The symptoms of endometriosis can vary depending on which area of the body is involved. Some of the most common include pain in the pelvic region and changes in menstrual cycles. A woman suffering from endometriosis may also have increased period pain, pain during sex, and uncomfortable bowel movements. Although the symptoms of endometriosis can be extremely difficult for some women, others only experience mild pain.
Endometriosis is a condition where cells from the womb grow on other organs of the body. Symptoms of endometriosis occur because these cells continue to follow the menstrual cycle, despite not being found in the womb. This can result in a range of symptoms ranging from mild to debilitating, depending on which part of the body is affected. Although sometimes the condition will disappear on its own, the majority of women require treatment to stop its progression.
The most common symptoms of endometriosis affect the pelvic region. A woman with the condition will often have constant and longterm pain in the pelvis or stomach area. This may feel like period pain. In some cases, painful symptoms will also occur in the lower back.
Heavy periods are often a symptom of endometriosis. These may or may not be accompanied by additional pain. Many women also find that they bleed between periods or that their menstrual patterns have changed.
Another of the many common symptoms of endometriosis is pain during sexual intercourse. The condition can also cause problems with fertility. Women with endometriosis may be at an increased risk of having a miscarriage, although this is considered to be a complication rather than a symptom.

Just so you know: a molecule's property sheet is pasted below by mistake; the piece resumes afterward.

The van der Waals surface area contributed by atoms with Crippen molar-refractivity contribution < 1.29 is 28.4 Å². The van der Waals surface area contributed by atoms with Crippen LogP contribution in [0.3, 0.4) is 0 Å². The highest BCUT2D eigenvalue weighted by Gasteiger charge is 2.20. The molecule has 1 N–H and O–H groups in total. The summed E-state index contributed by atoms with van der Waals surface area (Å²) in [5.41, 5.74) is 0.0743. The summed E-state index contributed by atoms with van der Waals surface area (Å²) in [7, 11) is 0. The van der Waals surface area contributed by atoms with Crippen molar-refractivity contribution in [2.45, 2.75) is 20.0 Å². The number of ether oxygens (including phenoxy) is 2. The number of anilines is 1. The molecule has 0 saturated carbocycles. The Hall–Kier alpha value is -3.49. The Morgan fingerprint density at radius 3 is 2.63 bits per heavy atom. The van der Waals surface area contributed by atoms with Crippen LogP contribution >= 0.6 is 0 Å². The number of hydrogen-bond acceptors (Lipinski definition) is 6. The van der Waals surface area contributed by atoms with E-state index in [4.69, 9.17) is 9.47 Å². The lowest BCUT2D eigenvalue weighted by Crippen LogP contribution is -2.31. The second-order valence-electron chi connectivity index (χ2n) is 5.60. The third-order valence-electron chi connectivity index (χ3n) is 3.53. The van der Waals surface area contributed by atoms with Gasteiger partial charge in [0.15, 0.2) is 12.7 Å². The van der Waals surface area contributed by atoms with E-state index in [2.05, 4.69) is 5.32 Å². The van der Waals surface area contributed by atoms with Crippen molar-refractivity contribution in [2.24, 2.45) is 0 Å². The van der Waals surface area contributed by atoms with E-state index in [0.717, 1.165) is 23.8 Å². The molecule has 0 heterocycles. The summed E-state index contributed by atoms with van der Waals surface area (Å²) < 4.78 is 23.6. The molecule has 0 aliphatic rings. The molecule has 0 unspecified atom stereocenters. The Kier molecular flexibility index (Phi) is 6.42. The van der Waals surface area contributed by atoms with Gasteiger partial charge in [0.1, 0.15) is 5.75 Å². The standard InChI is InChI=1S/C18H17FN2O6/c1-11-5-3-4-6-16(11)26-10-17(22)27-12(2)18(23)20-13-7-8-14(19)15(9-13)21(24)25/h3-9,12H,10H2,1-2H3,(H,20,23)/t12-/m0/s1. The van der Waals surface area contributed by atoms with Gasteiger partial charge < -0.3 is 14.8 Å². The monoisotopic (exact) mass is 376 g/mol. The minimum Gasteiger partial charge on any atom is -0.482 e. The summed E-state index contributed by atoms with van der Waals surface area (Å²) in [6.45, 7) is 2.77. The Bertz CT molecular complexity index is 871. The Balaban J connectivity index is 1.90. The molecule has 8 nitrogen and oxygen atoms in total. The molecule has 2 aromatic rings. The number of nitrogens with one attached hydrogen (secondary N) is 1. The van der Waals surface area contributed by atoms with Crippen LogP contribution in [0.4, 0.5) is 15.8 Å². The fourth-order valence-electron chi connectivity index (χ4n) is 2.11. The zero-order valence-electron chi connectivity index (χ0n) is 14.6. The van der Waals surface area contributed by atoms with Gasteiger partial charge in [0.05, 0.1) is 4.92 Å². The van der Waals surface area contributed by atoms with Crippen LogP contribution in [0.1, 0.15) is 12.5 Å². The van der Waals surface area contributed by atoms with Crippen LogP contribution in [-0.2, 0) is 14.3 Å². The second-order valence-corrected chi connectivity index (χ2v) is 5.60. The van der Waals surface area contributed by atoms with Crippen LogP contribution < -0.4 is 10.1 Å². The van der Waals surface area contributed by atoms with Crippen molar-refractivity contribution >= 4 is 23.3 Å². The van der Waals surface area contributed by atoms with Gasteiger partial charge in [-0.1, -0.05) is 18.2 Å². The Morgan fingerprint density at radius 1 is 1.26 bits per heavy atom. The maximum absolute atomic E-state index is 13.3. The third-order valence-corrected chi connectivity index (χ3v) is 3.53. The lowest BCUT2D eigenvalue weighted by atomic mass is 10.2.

The condition sometimes causes problems with bowel movements. Pain while urinating, for example, is also relatively common. Bleeding from the rectum can also occur, although this is less frequent than other symptoms.
There are a number of other symptoms of endometriosis, although these are less common. For example, a woman suffering from the condition may feel constantly tired. In some cases, this fatigue can be extreme and have a significant effect on the person’s quality of life.
Other symptoms depend on the area of the body concerned. The condition usually occurs in organs around the pelvis, but in some cases it can spread to the heart or lungs and cause additional symptoms. For example, if the endometriosis cells have spread to the lungs, a constant cough may result. It can also sometimes cause the person to cough up blood.